Buskers say new laws could hit a high note

New busking bye-laws will come into force in Killarney from June 1

A group of traditional Irish music buskers planning to play on the streets of Killarney throughout the tourist season wants local pubs and restaurants to pay the permit charge if they perform immediately outside their premises.

The ad hoc group, set up in response to new street performance bye-laws, said their music will attract people to the door so the businesses could at least show their appreciation by covering the cost of the €30 permit.

Group spokesman, West Kerry musician Orán Duiseal, said it would be “a win-win situation and a real high note” as the buskers and the businesses would both benefit.

He said a proposal is also to be submitted seeking a relaxing of the new busking bye-laws for street performers who sing in the Irish language.

The buskers want to meet with council officials to ask for an extension of the planned 9 o’clock cut-off time for those busking as gaeilge.

They also want to be allowed to play above the 80 decibels limit if they have traditional Irish instruments such as accordions, uileann pipes, fiddles, bodhráns and tin whistles.

Concessions have been sought for those playing traditional Irish instruments such as accordions

“It would be impossible to get a session going on the street if we are restricted to 80 decibels because of the noise of passing traffic and the dreadful racket coming out of pubs and other places,” said Mr Duiseal who describes himself as a sean nós singer who inherited the talent from his father and grandfather.

Under the new bye-law, buskers will be limited to a maximum of two hours in any one location, foul and insulting language is banned, an 80 decibel noise limit must not be exceeded and performances are only allowed between 11.00am and 9.00pm with €30 performance permits required at all times.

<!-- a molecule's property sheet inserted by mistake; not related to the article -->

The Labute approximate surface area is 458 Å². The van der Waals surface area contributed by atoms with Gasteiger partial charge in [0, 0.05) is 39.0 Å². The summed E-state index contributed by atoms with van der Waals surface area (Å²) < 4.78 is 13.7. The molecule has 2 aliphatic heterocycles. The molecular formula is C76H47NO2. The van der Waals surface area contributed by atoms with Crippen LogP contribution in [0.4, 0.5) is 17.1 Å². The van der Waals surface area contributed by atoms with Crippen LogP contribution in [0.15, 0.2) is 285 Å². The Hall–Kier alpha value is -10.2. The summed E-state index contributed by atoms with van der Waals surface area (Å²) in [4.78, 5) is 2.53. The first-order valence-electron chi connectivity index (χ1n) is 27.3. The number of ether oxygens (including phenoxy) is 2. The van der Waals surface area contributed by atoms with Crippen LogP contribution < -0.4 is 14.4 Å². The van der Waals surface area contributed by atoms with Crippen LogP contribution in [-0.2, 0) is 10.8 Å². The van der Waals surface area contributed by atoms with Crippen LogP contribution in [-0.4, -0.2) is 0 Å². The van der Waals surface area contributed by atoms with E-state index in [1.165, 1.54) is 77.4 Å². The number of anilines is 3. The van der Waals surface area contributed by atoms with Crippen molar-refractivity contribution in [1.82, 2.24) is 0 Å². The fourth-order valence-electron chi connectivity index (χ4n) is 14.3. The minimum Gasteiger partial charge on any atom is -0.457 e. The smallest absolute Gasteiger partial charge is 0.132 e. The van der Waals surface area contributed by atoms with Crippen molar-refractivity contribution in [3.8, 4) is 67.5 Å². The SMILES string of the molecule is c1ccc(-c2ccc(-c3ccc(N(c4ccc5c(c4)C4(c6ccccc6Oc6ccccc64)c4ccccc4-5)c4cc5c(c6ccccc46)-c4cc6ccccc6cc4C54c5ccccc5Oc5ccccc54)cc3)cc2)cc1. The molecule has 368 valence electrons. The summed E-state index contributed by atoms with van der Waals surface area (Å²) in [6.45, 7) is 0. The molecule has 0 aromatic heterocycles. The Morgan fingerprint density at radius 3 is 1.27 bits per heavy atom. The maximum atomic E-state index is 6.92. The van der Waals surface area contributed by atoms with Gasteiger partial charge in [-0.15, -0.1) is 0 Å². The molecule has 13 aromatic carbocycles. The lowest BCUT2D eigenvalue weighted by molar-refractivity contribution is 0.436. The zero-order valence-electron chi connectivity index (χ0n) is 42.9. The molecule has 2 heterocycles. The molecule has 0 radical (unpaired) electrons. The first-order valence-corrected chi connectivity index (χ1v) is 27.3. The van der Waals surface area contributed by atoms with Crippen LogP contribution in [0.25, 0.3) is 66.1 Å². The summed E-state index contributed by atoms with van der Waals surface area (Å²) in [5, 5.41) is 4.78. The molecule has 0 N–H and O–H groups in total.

But the buskers’ group is to seek a 50 per cent reduction in the permit cost if at least half of the songs they sing are in the Irish language or the music they play is created by an Irish composer or musician.

Main Street is the preferred location for buskers

“We have no problem if the council imposes an outright ban on any music by the likes of Oasis or Elvis or even The Beatles but allowances should be made if we promote music by Irish acts like Christy Moore, The Pogues or John Spillane,” Orán Duiseal said.

The buskers also want a volume increase to 120 decibels if only acoustic traditional Irish instruments are used and they want to be able to play until midnight at weekends and during festivals on the condition that they submit a playlist for prior approval.

“Wouldn’t it create a great atmosphere on the streets between 9 o’clock and midnight if tourists walking the town could enjoy a rendition of An Puc ar Buile, Beidh Aonach Amárach or Óró Se do Bheatha ‘Bhaile or, better still, some original tracks they wrote themselves in the Irish tongue,” said Mr Duiseal.

The busking group also wants the local authority to increase the permit fee to €100 for buskers who are not able to perform at least half of their repertoire in Irish and they want native speaking performers to be given the key busking locations on Main Street during the busy summer months.

The submission was being finalised this Saturday, April 1st.

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